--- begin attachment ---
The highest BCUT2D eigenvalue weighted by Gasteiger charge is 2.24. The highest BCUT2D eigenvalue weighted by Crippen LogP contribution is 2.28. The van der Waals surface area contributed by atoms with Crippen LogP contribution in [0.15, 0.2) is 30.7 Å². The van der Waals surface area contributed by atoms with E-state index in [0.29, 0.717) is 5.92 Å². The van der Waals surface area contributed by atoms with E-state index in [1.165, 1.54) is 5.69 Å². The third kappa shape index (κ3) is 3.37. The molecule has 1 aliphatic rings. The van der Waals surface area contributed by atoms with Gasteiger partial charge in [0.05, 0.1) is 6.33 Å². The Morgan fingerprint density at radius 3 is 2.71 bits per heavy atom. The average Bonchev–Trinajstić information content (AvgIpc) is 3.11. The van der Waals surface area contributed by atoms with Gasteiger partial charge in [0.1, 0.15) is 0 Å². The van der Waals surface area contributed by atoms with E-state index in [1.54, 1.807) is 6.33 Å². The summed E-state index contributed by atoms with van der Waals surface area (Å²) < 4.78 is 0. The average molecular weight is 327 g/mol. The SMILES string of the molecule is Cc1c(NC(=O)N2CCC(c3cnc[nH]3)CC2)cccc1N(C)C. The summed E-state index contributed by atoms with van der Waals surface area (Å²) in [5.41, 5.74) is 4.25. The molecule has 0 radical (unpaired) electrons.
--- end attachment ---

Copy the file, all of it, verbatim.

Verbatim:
The highest BCUT2D eigenvalue weighted by Gasteiger charge is 2.24. The highest BCUT2D eigenvalue weighted by Crippen LogP contribution is 2.28. The van der Waals surface area contributed by atoms with Crippen LogP contribution in [0.15, 0.2) is 30.7 Å². The van der Waals surface area contributed by atoms with E-state index in [0.29, 0.717) is 5.92 Å². The van der Waals surface area contributed by atoms with E-state index in [1.165, 1.54) is 5.69 Å². The third kappa shape index (κ3) is 3.37. The molecule has 1 aliphatic rings. The van der Waals surface area contributed by atoms with Gasteiger partial charge in [0.05, 0.1) is 6.33 Å². The Morgan fingerprint density at radius 3 is 2.71 bits per heavy atom. The average Bonchev–Trinajstić information content (AvgIpc) is 3.11. The van der Waals surface area contributed by atoms with Gasteiger partial charge in [0.1, 0.15) is 0 Å². The van der Waals surface area contributed by atoms with E-state index in [1.54, 1.807) is 6.33 Å². The summed E-state index contributed by atoms with van der Waals surface area (Å²) < 4.78 is 0. The average molecular weight is 327 g/mol. The SMILES string of the molecule is Cc1c(NC(=O)N2CCC(c3cnc[nH]3)CC2)cccc1N(C)C. The summed E-state index contributed by atoms with van der Waals surface area (Å²) in [5.41, 5.74) is 4.25. The molecule has 0 radical (unpaired) electrons.